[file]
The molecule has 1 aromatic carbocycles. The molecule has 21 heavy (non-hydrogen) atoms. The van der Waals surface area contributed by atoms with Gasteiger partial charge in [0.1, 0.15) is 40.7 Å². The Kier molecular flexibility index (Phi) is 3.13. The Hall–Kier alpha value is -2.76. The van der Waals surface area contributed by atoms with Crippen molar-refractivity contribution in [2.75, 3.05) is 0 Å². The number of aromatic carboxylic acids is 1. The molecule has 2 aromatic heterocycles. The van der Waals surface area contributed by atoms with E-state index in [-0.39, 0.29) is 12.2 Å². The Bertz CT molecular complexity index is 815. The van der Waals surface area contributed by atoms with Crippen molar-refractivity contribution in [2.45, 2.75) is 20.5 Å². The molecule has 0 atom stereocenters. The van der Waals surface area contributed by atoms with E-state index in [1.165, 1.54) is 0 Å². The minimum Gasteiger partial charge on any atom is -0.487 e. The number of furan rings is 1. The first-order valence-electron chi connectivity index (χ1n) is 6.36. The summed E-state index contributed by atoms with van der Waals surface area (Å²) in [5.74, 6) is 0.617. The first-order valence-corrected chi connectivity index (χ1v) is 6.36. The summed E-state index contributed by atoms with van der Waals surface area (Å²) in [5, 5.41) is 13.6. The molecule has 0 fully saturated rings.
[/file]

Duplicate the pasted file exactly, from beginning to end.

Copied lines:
The molecule has 1 aromatic carbocycles. The molecule has 21 heavy (non-hydrogen) atoms. The van der Waals surface area contributed by atoms with Gasteiger partial charge in [0.1, 0.15) is 40.7 Å². The Kier molecular flexibility index (Phi) is 3.13. The Hall–Kier alpha value is -2.76. The van der Waals surface area contributed by atoms with Crippen molar-refractivity contribution in [2.75, 3.05) is 0 Å². The number of aromatic carboxylic acids is 1. The molecule has 2 aromatic heterocycles. The van der Waals surface area contributed by atoms with E-state index in [-0.39, 0.29) is 12.2 Å². The Bertz CT molecular complexity index is 815. The van der Waals surface area contributed by atoms with Crippen molar-refractivity contribution in [2.45, 2.75) is 20.5 Å². The molecule has 0 atom stereocenters. The van der Waals surface area contributed by atoms with E-state index in [1.165, 1.54) is 0 Å². The minimum Gasteiger partial charge on any atom is -0.487 e. The number of furan rings is 1. The first-order valence-electron chi connectivity index (χ1n) is 6.36. The summed E-state index contributed by atoms with van der Waals surface area (Å²) in [5.74, 6) is 0.617. The first-order valence-corrected chi connectivity index (χ1v) is 6.36. The summed E-state index contributed by atoms with van der Waals surface area (Å²) in [5, 5.41) is 13.6. The molecule has 0 fully saturated rings.